We just returned from a wonderful family vacation. Robby loved the ocean, but was more enthralled by the pool. We swam and played in the pool every day, several times per day. We averaged at least 4 hours of quality pool time per day. We swam and played so much that he eagerly took long afternoon naps and went to bed without complaint.
I've always loved to swim and I am thrilled that Robby is turning into my Little Waterbug. To be honest, I probably could have stayed in the pool all day. Alas, my Mommy duties interrupted that possibility as Robby wanted to be fed, changed etc. As I was walking in the water, pulling Robby on a large lizard raft, I realized why I was drawn to the pool on this vacation.
In the water, my disability is neutralized. Because I now have a water-leg I am able to walk and play with Robby just like every other parent. Limps don't manifest in water. In the pool, I wasn't disabled. I was just a happy Mommy playing with her son. It was wonderful.
Unfortunately, all good things must end. We packed up and got ready to go home. Scott and I both felt refreshed from our week away from "the world." Robby chatted about going home and his vacation adventures as we drove to the airport.
The airport in Pensacola is tiny. Going through security, it was obvious that they do not have a lot of experience with amputees. As I was watching Scott do the "airport juggle," I stood and patiently waited for the "female assist" to clear me.
Scott certainly had his hands full, and, had I not felt bad for him, it would have been comical to watch. He was struggling to retrieve the computer bag, Robby's Diego backpack and the car seat, all while trying to keep a screaming little three year old from running over to the security pat down area with me.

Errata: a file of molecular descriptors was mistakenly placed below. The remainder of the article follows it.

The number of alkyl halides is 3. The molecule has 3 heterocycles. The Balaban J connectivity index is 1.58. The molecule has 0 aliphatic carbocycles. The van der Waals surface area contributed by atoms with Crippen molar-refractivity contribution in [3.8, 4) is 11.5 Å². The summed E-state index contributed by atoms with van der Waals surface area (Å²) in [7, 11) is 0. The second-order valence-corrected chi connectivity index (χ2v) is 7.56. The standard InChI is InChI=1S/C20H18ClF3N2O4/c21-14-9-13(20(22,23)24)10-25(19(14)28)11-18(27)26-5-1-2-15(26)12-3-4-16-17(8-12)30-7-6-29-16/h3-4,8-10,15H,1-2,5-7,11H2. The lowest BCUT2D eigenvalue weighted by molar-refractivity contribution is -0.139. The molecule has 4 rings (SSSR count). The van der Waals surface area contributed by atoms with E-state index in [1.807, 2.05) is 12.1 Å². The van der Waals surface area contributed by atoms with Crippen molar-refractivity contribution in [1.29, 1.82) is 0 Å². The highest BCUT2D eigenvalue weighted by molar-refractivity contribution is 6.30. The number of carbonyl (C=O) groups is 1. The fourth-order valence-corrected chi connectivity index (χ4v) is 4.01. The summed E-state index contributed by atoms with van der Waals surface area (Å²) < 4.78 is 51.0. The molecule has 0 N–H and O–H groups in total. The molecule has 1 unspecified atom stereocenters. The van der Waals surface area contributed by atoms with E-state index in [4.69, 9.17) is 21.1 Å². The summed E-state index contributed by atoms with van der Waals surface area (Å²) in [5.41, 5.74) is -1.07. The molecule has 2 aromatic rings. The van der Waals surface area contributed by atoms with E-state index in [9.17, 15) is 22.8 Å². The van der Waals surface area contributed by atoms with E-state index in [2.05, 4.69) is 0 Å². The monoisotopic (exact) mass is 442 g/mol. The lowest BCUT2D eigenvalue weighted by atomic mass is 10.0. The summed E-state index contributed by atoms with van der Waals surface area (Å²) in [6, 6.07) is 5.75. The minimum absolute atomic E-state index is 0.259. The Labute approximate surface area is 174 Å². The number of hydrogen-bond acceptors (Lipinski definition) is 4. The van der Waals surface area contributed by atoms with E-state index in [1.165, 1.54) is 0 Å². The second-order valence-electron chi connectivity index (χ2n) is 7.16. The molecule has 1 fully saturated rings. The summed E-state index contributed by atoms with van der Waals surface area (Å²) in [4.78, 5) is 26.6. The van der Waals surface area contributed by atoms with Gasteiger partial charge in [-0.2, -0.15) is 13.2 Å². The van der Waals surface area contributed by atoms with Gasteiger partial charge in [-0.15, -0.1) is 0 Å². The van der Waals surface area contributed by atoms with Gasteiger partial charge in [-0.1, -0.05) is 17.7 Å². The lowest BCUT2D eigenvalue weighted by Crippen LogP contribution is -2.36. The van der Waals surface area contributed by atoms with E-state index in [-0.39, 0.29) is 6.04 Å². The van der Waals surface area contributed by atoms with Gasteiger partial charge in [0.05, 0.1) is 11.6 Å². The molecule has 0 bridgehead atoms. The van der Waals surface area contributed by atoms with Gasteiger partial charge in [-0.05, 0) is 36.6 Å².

When the security screener saw that I had a prosthetic, I knew instantly that she was inexperienced with amputees. More than the fear on her face, her mumbling tipped me off. As she approached and looked at my prosthetic, I heard her mutter, "Oh sh@&. I don't remember how to do this."
She stood before me, holding the explosive detector in one hand, and she didn't move. She then smiled, leaned forward, and asked me if I've been through this before. I said that I had, and she relaxed and began to smile. She then asked me for instructions. The experience certainly didn't instill a lot of confidence in the TSA!
We were delayed leaving Florida which posed the possibility of our missing our connection in Atlanta. We rushed to the gate only to realize that the connecting plane was also delayed. Thankfully, we were able to make the connection.
I knew I was in trouble when he looked at me and flashed his mischievous gap-toothed grin. He said, "No time out on airplane." Robby was a true pickle on the plane. Having to wait on the tarmac for almost an hour before taking off certainly didn't help his disposition.
He was tired of traveling, tired of sitting down, tired of being confined and just plain tired. He was loud, and I was forced to entertain him the entire flight. Other passengers were giving me "the look." I felt helpless as Robby's disruptions were permeating through the plane.
When we finally landed, I was exhausted. I had scratches all over my arms from Robby's tantrums on the plane. My legs were bruised from his kicking as I tried to confine him. I had a headache from his screaming. Our family vacation was wonderful. Unfortunately, I now feel like I need a vacation because of the traveling home from our trip.